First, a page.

Guild Wars 2, however, is going about this progression in a different way than most games. Without vertical gear progression, ArenaNet has changed the nature of their system, allowing players to engage with a wide array of content that is available to players of all power levels. O'Brien explains, "Guild Wars 2 isn't about vertical gear progression. It's about being out in the world. We don't want the gear grind. The gear grind prevents players from playing together, and fragments the community. We would rather give people more different things to do and give them non-mechanical rewards."
This has been done for a number of reasons. The developers at ArenaNet don't want GW2's world to be filled with the "empty husks of things that players used to do years ago." Though names were left out, as a classic WoW raider, I could definitely empathize with their position, having seen some of my favorite dungeons and quests skimped over as players completed the mad dash to max level. Instead, the goal of the Living World is to have content to feel consistent, reliable, and constantly growing. O'Brien revealed that one of the key design metrics that ArenaNet measures itself by is the growth of the game's world - after a year of updates, the world should feel like a different world because of actions of the players, and everything that has gone on during that time. Rather than simply moving the players to a new continent every six months, the developers want to build onto the story and world that the players already know. Given the substantial changes that have occurred during the first year of the game's release, this insight makes it clear why they've made such a big deal of celebrating the game's success.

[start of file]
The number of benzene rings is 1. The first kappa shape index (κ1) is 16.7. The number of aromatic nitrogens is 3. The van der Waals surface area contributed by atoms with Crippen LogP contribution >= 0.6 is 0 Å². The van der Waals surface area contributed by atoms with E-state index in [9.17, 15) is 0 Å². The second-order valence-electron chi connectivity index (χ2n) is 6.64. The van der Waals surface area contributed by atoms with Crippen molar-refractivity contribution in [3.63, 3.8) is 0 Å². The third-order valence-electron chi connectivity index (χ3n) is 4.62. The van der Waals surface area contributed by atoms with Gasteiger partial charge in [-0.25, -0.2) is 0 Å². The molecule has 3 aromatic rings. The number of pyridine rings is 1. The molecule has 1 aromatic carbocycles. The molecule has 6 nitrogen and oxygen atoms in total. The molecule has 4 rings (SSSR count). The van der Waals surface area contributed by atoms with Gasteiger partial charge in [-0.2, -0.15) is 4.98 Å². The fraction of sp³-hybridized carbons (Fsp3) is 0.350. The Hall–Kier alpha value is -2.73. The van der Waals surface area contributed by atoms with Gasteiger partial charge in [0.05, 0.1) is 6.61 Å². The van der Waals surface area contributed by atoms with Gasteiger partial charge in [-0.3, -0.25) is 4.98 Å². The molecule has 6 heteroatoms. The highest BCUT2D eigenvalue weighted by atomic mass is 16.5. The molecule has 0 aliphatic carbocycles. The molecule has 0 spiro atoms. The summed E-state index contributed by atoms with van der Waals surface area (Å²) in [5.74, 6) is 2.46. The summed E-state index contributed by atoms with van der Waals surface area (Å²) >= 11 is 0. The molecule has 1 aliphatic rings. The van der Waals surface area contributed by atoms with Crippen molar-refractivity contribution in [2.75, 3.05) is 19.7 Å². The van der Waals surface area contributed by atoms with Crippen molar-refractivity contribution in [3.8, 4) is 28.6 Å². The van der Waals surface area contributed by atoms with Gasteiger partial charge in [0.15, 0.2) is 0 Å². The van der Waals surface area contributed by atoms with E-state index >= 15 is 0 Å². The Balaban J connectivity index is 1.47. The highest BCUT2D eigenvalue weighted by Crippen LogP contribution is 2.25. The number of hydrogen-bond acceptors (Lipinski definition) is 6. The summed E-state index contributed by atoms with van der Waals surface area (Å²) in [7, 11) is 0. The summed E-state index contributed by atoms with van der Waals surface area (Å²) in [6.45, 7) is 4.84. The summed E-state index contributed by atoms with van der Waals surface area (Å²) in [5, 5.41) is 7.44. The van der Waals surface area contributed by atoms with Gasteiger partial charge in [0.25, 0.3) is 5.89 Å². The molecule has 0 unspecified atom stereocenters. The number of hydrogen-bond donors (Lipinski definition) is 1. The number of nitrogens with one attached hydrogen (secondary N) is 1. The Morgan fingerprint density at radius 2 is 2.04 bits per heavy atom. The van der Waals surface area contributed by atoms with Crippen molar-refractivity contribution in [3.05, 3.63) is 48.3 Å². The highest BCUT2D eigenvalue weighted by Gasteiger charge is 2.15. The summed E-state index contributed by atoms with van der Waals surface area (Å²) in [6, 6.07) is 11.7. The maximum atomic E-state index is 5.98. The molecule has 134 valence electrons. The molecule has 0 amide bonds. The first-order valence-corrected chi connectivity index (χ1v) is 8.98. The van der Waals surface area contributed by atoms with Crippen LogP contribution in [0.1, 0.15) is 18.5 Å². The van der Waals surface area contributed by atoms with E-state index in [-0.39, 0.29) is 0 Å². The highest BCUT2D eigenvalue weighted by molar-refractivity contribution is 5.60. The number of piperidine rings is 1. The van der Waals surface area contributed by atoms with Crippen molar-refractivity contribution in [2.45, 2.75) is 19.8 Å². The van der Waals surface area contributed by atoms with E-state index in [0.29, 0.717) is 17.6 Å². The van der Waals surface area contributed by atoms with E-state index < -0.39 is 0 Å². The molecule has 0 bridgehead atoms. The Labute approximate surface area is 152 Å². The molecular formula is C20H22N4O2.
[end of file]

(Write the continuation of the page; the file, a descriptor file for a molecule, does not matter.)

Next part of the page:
Looking forward, O'Brien remains confident of Guild Wars 2's success. The free trials that were available August 23rd-25th were a large success for GW2. Though no numbers were mentioned, he did say that their conversion rate was higher than the industry average, and that lots of free trials were upgraded into the new Heroic Edition of the game. O'Brien also affirmed that Guild Wars 2 is not planning on releasing any expansions, and will continue to focus on releasing new content for the game via Living World updates. By adding new zones, ascended gear, and a constant stream of new and enjoyable activities to complete through the Living World, the developers at ArenaNet feel that they have no need to release an expansion pack.
Though this isn't exactly news, it speaks loud and clear to the success that the game has been having with its current model. Because GW2 only has an up-front cost and no monthly fee, one would expect that regular expansions would be the best way to maintain revenue. However, between the continued success of the original game and their well-balanced microtransaction shop, it seems that ArenaNet has had the rare fortune of being able to follow their hearts instead of their wallets. According to O'Brien, "Our model is sustainable; we don't need to keep making new paid content in order to give players content."
Innovative and game-altering events are being released in a constant stream, and with more than 3.5million copies of the game sold, and a clear sense of direction, Guild Wars 2 is definitely a game that new and old MMO players can satisfyingly sink their teeth into.